After months of hard work, you re-launch your website on a new domain name only to watch as your site’s search engine traffic plummets and doesn’t recover.
This is a scary and all too common occurrence, and it happens when a domain name change isn’t properly handled.
The goal of this post is to show you how to properly transition a domain so that current Google search engine visibility and traffic levels are maintained. We’ll walk through, step-by-step, the process for notifying Google of your domain change and managing the transition.
A Proper Domain Transition is Important
There are many reasons for transitioning your website’s domain name. Perhaps your company’s name has changed, or perhaps you’ve finally acquired the domain you’ve always wanted. Another common reason is that you have previously had international website versions in a sub-directory of your website (i.e. www.site.com/fr/) and want to instead give each country their own, localized website (i.e. www.site.fr).
Regardless of the reason, handling the change correctly is important because a proper transition will:
- Help your new domain rank highly in the search engines for people still searching for the old name. This not only helps maintain brand search traffic, but also reduces customer confusion.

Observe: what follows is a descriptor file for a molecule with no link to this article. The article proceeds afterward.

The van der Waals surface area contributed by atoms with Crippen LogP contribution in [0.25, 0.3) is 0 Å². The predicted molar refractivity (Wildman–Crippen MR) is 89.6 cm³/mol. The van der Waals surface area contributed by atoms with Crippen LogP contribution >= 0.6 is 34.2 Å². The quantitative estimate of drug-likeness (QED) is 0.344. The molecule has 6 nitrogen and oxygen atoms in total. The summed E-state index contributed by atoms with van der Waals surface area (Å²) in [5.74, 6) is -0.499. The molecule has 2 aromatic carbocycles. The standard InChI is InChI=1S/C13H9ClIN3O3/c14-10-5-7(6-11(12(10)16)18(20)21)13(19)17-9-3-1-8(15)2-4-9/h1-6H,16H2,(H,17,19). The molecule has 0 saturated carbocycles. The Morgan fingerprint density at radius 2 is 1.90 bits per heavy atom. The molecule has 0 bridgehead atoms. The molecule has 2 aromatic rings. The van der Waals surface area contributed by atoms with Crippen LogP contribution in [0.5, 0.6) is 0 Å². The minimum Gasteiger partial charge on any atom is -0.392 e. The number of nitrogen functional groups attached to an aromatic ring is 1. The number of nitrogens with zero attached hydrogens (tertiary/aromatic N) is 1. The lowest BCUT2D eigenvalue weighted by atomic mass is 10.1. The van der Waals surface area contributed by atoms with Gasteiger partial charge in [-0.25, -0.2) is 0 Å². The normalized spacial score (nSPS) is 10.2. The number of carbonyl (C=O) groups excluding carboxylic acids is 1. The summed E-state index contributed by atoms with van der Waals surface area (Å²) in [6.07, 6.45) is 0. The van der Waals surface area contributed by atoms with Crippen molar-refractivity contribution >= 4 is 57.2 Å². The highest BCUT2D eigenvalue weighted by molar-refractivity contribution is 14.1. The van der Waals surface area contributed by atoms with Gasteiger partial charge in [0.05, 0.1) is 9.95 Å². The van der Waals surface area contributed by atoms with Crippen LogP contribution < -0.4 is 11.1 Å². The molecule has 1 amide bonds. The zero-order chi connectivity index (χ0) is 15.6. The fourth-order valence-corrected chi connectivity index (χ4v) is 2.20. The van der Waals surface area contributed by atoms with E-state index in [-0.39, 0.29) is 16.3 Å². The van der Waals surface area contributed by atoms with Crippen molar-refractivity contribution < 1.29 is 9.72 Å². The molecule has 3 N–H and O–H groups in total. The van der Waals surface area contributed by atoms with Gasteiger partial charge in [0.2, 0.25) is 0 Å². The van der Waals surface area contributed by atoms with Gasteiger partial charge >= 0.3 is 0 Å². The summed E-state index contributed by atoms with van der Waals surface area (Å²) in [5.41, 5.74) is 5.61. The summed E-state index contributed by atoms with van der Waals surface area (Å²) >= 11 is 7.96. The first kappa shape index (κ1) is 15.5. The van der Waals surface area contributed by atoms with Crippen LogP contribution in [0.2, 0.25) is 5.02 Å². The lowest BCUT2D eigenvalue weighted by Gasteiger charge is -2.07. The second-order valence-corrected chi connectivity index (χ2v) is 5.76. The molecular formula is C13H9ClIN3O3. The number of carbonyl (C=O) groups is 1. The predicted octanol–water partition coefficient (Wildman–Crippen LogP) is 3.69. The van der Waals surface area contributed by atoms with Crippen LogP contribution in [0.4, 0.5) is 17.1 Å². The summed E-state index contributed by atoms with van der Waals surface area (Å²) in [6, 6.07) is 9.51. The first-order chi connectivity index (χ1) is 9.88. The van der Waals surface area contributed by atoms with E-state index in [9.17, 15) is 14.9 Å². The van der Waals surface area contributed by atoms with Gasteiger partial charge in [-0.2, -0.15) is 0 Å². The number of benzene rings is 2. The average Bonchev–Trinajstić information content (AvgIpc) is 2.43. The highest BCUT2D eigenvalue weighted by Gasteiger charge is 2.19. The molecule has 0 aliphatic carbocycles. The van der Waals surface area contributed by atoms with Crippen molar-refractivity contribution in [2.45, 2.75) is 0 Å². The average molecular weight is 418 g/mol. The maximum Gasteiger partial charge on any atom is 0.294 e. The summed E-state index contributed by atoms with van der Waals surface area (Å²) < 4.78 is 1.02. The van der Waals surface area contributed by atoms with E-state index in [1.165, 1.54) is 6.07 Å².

- Ensure that search engine visibility (and traffic) for non-branded keywords is maintained, and in some cases even improved.
- Significantly reduce the time it takes for the search engines to crawl and index your new website
The bottom line is that a proper domain transition is crucial to your business because it maintains lead and sales volume from SEO.
Steps to a Successful Domain Name Transition
After having successfully managed many domain name transitions, I’ve outlined below the exact steps that I use to ensure that SEO visibility and traffic is maintained after the domain transition. Note this process should begin BEFORE you transition your domain for it to be most effective.
Step 1: Add the old domain to Google Webmaster Tools